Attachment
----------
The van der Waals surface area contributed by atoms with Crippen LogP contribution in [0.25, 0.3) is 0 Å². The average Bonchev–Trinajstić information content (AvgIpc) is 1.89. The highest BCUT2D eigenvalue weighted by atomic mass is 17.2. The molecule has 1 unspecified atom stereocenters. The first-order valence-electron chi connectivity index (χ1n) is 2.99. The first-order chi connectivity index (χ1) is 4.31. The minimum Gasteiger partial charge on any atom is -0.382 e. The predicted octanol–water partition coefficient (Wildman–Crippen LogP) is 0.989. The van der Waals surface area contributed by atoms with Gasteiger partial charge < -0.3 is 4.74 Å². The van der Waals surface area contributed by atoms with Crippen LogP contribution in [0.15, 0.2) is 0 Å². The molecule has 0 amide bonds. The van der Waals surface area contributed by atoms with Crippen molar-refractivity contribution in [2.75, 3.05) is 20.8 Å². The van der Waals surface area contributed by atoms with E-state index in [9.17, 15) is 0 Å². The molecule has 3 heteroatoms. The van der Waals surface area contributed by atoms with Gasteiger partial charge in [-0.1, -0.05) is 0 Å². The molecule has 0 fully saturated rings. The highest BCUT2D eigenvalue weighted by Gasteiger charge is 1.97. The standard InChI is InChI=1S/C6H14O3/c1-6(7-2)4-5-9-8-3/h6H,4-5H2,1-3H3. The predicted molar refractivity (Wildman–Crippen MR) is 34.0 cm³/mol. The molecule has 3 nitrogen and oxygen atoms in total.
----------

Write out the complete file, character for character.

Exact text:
The van der Waals surface area contributed by atoms with Crippen LogP contribution in [0.25, 0.3) is 0 Å². The average Bonchev–Trinajstić information content (AvgIpc) is 1.89. The highest BCUT2D eigenvalue weighted by atomic mass is 17.2. The molecule has 1 unspecified atom stereocenters. The first-order valence-electron chi connectivity index (χ1n) is 2.99. The first-order chi connectivity index (χ1) is 4.31. The minimum Gasteiger partial charge on any atom is -0.382 e. The predicted octanol–water partition coefficient (Wildman–Crippen LogP) is 0.989. The van der Waals surface area contributed by atoms with Gasteiger partial charge < -0.3 is 4.74 Å². The van der Waals surface area contributed by atoms with Crippen LogP contribution in [0.15, 0.2) is 0 Å². The molecule has 0 amide bonds. The van der Waals surface area contributed by atoms with Crippen molar-refractivity contribution in [2.75, 3.05) is 20.8 Å². The van der Waals surface area contributed by atoms with E-state index in [9.17, 15) is 0 Å². The molecule has 3 heteroatoms. The van der Waals surface area contributed by atoms with Gasteiger partial charge in [-0.1, -0.05) is 0 Å². The molecule has 0 fully saturated rings. The highest BCUT2D eigenvalue weighted by Gasteiger charge is 1.97. The standard InChI is InChI=1S/C6H14O3/c1-6(7-2)4-5-9-8-3/h6H,4-5H2,1-3H3. The predicted molar refractivity (Wildman–Crippen MR) is 34.0 cm³/mol. The molecule has 3 nitrogen and oxygen atoms in total.